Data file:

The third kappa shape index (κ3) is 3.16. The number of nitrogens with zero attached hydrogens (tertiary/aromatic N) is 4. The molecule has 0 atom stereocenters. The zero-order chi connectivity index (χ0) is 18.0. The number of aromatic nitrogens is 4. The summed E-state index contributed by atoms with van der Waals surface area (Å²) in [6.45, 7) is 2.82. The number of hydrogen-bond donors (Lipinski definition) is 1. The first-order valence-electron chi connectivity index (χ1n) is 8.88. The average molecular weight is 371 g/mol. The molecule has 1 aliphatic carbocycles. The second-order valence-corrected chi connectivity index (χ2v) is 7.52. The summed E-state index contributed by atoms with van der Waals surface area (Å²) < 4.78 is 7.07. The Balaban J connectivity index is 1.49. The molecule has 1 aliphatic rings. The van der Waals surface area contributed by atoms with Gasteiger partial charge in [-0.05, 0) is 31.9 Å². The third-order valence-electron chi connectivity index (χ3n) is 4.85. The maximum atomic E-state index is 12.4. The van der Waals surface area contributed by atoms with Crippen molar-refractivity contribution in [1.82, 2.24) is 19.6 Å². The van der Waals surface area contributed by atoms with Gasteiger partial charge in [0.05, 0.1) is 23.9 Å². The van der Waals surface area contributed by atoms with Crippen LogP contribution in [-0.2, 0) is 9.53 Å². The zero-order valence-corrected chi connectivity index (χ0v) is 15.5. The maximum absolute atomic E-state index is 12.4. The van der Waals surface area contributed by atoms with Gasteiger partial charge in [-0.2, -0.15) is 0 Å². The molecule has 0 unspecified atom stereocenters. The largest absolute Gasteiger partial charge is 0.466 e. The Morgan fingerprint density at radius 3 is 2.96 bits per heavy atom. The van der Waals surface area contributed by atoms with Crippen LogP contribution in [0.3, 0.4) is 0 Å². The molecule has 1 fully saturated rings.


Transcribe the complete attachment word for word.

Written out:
The third kappa shape index (κ3) is 3.16. The number of nitrogens with zero attached hydrogens (tertiary/aromatic N) is 4. The molecule has 0 atom stereocenters. The zero-order chi connectivity index (χ0) is 18.0. The number of aromatic nitrogens is 4. The summed E-state index contributed by atoms with van der Waals surface area (Å²) in [6.45, 7) is 2.82. The number of hydrogen-bond donors (Lipinski definition) is 1. The first-order valence-electron chi connectivity index (χ1n) is 8.88. The average molecular weight is 371 g/mol. The molecule has 1 aliphatic carbocycles. The second-order valence-corrected chi connectivity index (χ2v) is 7.52. The summed E-state index contributed by atoms with van der Waals surface area (Å²) < 4.78 is 7.07. The Balaban J connectivity index is 1.49. The molecule has 1 aliphatic rings. The van der Waals surface area contributed by atoms with Gasteiger partial charge in [-0.05, 0) is 31.9 Å². The third-order valence-electron chi connectivity index (χ3n) is 4.85. The maximum atomic E-state index is 12.4. The van der Waals surface area contributed by atoms with Crippen molar-refractivity contribution in [1.82, 2.24) is 19.6 Å². The van der Waals surface area contributed by atoms with Gasteiger partial charge in [0.05, 0.1) is 23.9 Å². The van der Waals surface area contributed by atoms with Crippen LogP contribution in [-0.2, 0) is 9.53 Å². The zero-order valence-corrected chi connectivity index (χ0v) is 15.5. The maximum absolute atomic E-state index is 12.4. The van der Waals surface area contributed by atoms with Gasteiger partial charge in [-0.2, -0.15) is 0 Å². The molecule has 0 unspecified atom stereocenters. The largest absolute Gasteiger partial charge is 0.466 e. The Morgan fingerprint density at radius 3 is 2.96 bits per heavy atom. The van der Waals surface area contributed by atoms with Crippen LogP contribution in [0.3, 0.4) is 0 Å². The molecule has 1 fully saturated rings.